Coming Soon: The Ox-Chip Made in Brazil


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Coming Soon: The Ox-Chip Made in Brazil

Latin America’s First Functional Front-End Fab Debuts First Chips

By Christian Gregor Dieseldorff, SEMI Industry Research and Statistics, San Jose, California

Just two weeks before the world-famous Carnaval, Brazil’s president, Luiz Inacio Lula da Silva, inaugurated CEITEC’s Front End fab in Porto Alegre, Brazil. The February 5th event was of historic importance as this is the first and only semiconductor front-end fab of all Central and South America. Brazilian President Luiz Inacio Lula da Silva, or “Lula” as he is known to his public, was there to mark this important milestone in Brazil’s move towards developing and growing an electronic industry.

Eduard Weichselbaumer, CEO of CEITEC, presents the “Ox-chip” or also called “Chip Do Bois,” which will start risk production in the 2nd half of 2010 in Porto Alegre.

Left to right: Eduard Weichselbaumer, CEO of CEITEC; Luiz Inacio Lula da Silva, president of Brazil; Dilma Rousseff, minister of Civil Affairs; Fábio Pintchovski, director of Manufacturing and Research; behind Dilma Rouseff: Dr. Sergio Machado Rezende, minister of Science and Technology.

Temperatures hovered over 40 C (104 F) during the heavily secured event, as press and industry analysts awaited the arrival of the president, the mayor of Porto Alegre, and national ministers of Civil Affairs (Dilma Rousseff) and Science and Technology (Dr. Sergio Machado Rezende, former professor of electrical engineering at University of California, Berkeley). Along with local and national press, international journalists and semiconductor analysts attended the event with representatives from Nikkei Economic Daily, Global Semiconductor Alliance, EE Times, Webcom Communication, Advantage Business Media, and SEMI World Fab Forecast.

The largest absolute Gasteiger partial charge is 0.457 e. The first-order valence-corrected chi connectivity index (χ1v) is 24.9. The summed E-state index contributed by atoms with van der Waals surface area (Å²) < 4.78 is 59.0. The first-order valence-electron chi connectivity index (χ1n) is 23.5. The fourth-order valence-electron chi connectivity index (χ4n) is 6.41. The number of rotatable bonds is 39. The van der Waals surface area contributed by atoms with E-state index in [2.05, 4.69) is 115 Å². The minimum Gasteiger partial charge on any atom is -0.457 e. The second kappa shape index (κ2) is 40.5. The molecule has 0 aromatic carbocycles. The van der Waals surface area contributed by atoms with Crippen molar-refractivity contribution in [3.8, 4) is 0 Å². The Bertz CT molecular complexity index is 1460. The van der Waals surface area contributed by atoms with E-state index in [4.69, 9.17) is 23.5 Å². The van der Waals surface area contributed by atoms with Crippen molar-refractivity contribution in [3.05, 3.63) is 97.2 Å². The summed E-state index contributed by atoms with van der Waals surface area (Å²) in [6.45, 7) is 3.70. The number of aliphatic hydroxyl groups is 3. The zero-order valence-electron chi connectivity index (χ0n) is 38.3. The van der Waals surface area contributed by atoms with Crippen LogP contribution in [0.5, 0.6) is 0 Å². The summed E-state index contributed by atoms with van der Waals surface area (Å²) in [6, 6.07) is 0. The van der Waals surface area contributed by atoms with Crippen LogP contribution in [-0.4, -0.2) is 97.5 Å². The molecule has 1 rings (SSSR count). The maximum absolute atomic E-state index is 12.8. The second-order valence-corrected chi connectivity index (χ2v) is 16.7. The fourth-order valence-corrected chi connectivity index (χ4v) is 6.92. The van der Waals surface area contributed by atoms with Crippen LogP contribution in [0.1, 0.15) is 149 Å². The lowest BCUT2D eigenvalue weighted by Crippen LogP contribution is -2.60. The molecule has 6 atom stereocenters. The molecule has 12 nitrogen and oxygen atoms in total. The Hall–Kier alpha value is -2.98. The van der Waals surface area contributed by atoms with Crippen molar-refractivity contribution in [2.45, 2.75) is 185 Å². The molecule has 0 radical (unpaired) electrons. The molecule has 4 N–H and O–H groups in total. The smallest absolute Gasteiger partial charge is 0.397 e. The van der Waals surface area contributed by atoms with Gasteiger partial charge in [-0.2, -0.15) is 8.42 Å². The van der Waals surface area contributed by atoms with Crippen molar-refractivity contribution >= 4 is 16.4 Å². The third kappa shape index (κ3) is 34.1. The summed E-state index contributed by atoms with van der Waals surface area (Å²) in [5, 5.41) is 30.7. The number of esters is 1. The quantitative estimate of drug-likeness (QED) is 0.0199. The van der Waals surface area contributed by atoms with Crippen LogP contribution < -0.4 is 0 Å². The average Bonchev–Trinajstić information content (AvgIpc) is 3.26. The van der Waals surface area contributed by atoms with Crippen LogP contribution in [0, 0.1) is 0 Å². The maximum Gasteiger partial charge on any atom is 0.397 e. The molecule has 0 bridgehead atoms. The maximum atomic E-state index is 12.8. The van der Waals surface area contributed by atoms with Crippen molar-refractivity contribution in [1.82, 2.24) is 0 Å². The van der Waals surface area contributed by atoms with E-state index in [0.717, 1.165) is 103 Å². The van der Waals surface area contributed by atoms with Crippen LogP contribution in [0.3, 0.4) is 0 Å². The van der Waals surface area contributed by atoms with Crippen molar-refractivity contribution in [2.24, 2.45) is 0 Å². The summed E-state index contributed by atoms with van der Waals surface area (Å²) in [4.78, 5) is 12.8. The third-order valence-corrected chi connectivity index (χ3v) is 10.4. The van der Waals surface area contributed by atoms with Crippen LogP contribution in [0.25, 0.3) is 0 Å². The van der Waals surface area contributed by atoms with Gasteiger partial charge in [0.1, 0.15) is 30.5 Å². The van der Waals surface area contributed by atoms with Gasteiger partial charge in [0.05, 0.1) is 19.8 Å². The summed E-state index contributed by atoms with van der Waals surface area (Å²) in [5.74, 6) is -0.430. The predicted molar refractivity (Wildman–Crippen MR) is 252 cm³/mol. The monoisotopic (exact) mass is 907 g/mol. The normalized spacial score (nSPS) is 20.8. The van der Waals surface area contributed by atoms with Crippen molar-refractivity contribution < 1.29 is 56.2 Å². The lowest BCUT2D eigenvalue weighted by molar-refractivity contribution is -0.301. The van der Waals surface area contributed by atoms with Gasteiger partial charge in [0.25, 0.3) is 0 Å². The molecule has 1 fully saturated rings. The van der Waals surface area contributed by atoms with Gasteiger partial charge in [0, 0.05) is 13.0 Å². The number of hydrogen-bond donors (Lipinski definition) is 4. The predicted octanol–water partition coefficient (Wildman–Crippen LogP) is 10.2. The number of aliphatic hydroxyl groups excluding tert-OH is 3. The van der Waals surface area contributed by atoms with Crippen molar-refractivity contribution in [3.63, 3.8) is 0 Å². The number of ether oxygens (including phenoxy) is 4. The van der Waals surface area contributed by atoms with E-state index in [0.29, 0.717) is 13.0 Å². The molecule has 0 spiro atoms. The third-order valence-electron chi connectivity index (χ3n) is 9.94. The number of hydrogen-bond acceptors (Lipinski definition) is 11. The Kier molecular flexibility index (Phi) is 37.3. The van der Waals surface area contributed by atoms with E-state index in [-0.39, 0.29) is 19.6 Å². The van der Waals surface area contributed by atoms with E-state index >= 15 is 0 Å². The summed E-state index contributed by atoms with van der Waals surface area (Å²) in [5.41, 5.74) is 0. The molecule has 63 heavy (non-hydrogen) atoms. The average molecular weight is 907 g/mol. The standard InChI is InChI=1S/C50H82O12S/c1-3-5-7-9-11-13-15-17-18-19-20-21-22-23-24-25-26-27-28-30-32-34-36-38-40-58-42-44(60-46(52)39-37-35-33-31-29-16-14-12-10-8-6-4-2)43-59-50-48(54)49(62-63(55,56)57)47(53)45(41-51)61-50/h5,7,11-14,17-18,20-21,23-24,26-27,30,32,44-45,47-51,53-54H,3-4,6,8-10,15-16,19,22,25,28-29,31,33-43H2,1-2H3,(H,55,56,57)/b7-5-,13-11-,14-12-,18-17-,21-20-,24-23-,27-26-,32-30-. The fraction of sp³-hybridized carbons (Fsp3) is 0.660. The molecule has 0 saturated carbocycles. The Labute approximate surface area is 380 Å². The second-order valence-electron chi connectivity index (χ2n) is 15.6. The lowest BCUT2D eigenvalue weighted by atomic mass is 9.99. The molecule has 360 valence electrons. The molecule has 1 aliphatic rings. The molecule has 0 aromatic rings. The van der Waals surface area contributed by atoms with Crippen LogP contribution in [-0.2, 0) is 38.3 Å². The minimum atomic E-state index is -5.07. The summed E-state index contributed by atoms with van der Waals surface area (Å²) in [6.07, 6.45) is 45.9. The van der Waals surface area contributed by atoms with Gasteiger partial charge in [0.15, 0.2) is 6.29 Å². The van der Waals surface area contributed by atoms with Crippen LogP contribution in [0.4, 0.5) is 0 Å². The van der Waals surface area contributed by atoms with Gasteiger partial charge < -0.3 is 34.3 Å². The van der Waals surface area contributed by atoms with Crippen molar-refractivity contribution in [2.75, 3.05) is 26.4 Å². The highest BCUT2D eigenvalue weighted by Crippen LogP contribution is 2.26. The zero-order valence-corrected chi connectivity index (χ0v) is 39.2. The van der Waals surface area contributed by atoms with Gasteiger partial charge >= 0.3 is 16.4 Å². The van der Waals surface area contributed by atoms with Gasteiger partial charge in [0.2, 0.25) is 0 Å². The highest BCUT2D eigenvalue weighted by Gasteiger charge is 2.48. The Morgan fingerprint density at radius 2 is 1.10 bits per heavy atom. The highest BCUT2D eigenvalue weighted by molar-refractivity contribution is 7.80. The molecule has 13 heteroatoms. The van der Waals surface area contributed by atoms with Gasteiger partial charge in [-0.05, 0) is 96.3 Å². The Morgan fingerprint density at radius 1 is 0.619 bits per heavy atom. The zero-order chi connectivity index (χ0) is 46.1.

Eduard Weichselbaumer, CEO and president of CEITEC, pointed out that the electronic industry comprises about 12 percent of gross domestic product (GDP) for OECD countries, while it represents only 1.9 percent Brazil’s GDP. This 1.9 percent is generated mostly by semiconductor assembly plants, which receive tax incentives from Brazil’s government. President Lula described Brazil's vision to become a competitive, independent semiconductor industry hub by its bicentennial in 2022. The message at the event was clear: Brazil is proud to have come so far. Although they welcome help from abroad, they strive for a more independent and competitive electronic industry.

President Lula shakes hand with Eduard Weichselbaumer.

Original model of CEITEC shows front building with office and design center to the right and auditorium to the left. Front-End fab is behind.

Unlike the well-known and densely populated industrial city Sao Paolo, Porto Alegre had space available for the facility. As a Brazilian hub of agriculture and industry, it is also home to nine major universities and many others. Porto Alegre’s over 4 million residents boast the highest level of education of any Brazilian capital city. Brazil’s government has invested about 450M-500M Reais (about US$ 250M) in the CEITEC front-end fab project. This is a huge increase from the early days of the project. Weichselbaumer related the history of the choice of Porto Alegre for this capital intensive project.